"I think one of the primary advantages to UC Berkeley of having this connection is it allows students to obtain a perspective on what's happening in the real world. What are the real-world problems? What are the goals? How are things getting done?" said Nabavi, who plans to attend graduate school on a path to a career in the commercial space industry. "It also helps students figure out what they want to focus on by providing an early understanding of the research and industrial areas in aerospace."
But beyond the practical benefits, she said, "I think that seeing all of these scientists and engineers tackling issues and questions at the forefront of aerospace can serve as a huge inspiration to students."
AI and machine learning
In addition, data science and AI/machine learning are rapidly disrupting the aviation and space industry landscape as it evolves toward automation and human-machine interaction and as ever bigger datasets are being produced. The workforce needs retraining in these rapidly evolving fields, and UC Berkeley’s College of Computing, Data Science, and Society (CDSS) is well positioned to provide executive and professional education to meet these needs.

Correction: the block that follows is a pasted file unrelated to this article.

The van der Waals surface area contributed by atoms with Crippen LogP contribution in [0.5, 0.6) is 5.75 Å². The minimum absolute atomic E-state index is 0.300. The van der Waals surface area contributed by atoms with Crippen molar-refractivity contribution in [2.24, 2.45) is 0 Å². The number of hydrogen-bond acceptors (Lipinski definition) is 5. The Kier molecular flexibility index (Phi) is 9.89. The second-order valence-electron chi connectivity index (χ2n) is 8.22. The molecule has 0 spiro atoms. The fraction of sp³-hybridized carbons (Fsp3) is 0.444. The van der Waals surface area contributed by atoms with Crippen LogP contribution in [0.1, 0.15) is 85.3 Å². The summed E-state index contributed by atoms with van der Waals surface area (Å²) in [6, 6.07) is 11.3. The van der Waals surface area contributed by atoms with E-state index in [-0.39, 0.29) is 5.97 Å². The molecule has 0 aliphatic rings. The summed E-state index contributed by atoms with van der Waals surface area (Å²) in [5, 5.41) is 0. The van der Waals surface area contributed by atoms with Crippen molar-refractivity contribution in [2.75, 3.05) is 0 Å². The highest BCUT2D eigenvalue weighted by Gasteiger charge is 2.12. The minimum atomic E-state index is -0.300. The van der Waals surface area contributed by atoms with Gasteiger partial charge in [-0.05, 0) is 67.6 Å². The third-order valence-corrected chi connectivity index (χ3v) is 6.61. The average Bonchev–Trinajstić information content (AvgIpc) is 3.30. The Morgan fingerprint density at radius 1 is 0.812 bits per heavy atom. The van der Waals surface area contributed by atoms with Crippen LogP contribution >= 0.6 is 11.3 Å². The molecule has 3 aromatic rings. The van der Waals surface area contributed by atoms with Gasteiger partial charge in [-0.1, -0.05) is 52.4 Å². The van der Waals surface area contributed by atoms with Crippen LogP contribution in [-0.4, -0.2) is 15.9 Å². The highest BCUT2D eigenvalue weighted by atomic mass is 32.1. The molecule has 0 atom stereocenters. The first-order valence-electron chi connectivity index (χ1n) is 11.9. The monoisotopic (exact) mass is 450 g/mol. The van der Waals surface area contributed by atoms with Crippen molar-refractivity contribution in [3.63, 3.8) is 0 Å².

"Berkeley Space Center offers the possibility for CDSS students to work on these new challenges, particularly in the fields of aeronautics and astronautics, planetary science and quantum science and technology," said Sandrine Dudoit, associate dean at CDSS, professor of statistics and of public health and a member of the Moffett Field Faculty Steering Committee.
DeFreece noted that there are NASA collaborations already happening on the UC Berkeley campus. Many leverage the mission management and instrument-building skills at the Space Sciences Laboratory, which is responsible for the day-to-day operation of several NASA satellites and is building instruments for spacecraft that NASA will land on the moon or launch to monitor Earth and the sun.
UC Berkeley researchers are already investigating how to print 3D objects in space, how to create materials to sustain astronauts on Mars, how to test for life-based molecules on other planets and moons, and whether squishy robots could operate on other planets. UC Berkeley spin-offs are developing ways to monitor health in space and provide low-cost insertion of satellites into orbit.
"The Berkeley Space Center could be a place where half of the day students are collaborating with center neighbors, and the other half of the day they might be taking classes and seeing their mentors who are supervising class projects on the satellite that is hovering over their heads at that very moment," Bayen said. "Experiences like these just don't exist anywhere else at the present time."